FEB 18, 2015
Data from this large retrospective study suggest that generous preoperative application of povidone–iodine may reduce the risk of endophthalmitis.
The authors reviewed 68,323 intraocular surgeries conducted at a single center from 1990 to 2009. They divided the data into three sections, each corresponding to a different preoperative prophylaxis protocol:
- No preop antiobiotic drops or standardized surgical prep (1990 to 1992);
- Preoperative topical povidone–iodine 10.0% periorbitally, and one drop of povidone–iodine 1.0% in the conjunctiva sac (1993 to 1998); and
- Preop antibiotics and irrigation of conjunctival fornix with 1% iodine (1999 to 2009).
The rate of postoperative endophthalmitis decreased from 0.291% to 0.065% over the 20-year period. It decreased significantly through all periods, not only in cataract surgery cases but also in vitrectomy cases as well as in all intraocular surgery.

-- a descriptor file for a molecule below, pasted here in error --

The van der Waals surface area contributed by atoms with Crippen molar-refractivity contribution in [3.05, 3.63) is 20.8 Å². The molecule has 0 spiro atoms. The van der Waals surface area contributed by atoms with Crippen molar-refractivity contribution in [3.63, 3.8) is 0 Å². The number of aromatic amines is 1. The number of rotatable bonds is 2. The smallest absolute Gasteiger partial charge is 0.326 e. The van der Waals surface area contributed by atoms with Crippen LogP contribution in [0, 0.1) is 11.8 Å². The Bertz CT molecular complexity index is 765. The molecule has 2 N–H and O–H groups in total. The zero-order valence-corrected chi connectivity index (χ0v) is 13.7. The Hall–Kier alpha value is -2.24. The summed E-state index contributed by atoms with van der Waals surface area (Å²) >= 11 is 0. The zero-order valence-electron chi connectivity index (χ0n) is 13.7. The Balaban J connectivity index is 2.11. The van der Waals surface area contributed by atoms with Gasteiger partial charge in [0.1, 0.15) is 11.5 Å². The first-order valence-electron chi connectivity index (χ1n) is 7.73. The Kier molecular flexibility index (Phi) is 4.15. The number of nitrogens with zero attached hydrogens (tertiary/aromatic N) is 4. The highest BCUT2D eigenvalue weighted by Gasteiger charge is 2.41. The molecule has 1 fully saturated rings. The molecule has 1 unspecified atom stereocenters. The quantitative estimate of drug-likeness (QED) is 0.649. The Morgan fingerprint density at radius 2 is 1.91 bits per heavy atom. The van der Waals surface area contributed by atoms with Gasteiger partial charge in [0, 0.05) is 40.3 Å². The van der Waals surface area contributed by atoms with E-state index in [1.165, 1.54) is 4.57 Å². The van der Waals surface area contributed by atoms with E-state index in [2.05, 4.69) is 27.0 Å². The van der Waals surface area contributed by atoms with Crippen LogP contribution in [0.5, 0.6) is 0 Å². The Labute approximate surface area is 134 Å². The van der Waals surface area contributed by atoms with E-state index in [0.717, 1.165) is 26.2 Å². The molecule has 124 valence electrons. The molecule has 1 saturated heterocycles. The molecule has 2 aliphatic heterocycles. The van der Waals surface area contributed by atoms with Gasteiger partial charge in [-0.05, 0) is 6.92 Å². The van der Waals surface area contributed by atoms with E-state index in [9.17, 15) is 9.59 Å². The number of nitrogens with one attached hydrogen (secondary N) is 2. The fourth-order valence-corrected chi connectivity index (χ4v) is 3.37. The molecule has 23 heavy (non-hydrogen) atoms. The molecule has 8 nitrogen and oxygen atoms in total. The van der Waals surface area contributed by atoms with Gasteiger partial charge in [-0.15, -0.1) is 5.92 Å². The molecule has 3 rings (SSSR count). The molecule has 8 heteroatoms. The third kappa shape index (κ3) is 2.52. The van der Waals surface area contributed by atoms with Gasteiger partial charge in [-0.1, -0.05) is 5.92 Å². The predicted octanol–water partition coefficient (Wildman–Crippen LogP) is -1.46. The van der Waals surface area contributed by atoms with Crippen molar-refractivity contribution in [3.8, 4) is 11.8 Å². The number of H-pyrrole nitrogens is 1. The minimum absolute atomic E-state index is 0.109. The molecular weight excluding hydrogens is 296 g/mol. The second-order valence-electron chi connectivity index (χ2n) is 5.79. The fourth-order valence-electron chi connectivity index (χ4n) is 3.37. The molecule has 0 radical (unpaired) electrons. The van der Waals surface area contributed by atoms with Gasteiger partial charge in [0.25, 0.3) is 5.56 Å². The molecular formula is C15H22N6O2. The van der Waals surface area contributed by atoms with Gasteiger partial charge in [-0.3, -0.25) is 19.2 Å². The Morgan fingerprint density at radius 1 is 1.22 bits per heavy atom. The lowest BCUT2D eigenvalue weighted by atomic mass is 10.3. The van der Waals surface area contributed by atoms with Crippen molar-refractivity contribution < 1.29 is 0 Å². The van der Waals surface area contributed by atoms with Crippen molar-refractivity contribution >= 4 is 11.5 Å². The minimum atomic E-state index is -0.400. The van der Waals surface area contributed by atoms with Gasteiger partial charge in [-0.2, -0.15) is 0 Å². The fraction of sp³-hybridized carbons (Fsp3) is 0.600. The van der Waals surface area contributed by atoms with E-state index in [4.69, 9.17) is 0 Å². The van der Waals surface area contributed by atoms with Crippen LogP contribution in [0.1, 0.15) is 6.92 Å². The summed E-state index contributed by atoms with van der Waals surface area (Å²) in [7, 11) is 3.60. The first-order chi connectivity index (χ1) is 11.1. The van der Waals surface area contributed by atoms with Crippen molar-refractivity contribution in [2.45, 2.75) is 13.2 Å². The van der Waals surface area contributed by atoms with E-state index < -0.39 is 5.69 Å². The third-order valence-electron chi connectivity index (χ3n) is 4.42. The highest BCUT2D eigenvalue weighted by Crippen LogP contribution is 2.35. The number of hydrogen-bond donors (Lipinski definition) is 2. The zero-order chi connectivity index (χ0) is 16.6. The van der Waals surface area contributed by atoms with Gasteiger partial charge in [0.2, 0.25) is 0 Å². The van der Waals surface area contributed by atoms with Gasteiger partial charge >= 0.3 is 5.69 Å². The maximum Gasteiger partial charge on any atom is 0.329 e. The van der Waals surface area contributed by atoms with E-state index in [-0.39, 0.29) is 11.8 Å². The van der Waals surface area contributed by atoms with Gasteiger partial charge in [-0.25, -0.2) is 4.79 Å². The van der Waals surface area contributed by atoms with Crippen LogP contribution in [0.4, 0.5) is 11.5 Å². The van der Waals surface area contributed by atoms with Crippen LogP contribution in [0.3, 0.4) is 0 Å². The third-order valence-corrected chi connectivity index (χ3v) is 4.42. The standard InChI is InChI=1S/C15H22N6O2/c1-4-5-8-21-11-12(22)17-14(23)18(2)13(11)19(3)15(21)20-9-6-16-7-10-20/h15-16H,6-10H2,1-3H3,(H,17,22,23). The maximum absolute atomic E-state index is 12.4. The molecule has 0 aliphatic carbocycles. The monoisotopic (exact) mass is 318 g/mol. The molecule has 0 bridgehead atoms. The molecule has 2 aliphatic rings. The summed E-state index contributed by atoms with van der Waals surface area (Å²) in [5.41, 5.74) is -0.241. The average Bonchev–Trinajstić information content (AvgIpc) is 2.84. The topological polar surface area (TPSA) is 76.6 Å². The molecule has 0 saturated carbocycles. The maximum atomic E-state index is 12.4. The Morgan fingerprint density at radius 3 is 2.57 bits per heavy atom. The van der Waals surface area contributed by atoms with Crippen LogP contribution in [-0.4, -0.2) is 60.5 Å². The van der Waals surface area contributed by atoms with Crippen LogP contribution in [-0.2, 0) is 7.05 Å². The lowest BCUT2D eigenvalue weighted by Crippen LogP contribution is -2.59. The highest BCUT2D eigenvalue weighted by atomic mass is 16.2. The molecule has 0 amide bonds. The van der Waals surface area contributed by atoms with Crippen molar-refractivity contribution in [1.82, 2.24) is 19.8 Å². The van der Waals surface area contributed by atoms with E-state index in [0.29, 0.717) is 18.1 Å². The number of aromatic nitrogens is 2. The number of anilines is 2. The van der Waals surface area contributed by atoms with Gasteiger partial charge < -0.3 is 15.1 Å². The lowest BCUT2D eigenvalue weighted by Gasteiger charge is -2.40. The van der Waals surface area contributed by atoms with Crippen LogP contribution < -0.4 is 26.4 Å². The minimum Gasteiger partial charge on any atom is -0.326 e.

The authors point out that the rates in the group with irrigation of the fornix with povidone iodine were similar to those in the ESCRS study that looked at intracameral cefuroxime. They say intracameral antibiotics should be considered if complications such as posterior capsule rupture occur.
They also note that the arrival of techniques such as phacoemulsification, clear corneal incisions and sutureless transconjunctival vitrectomy over this period may have influenced these results.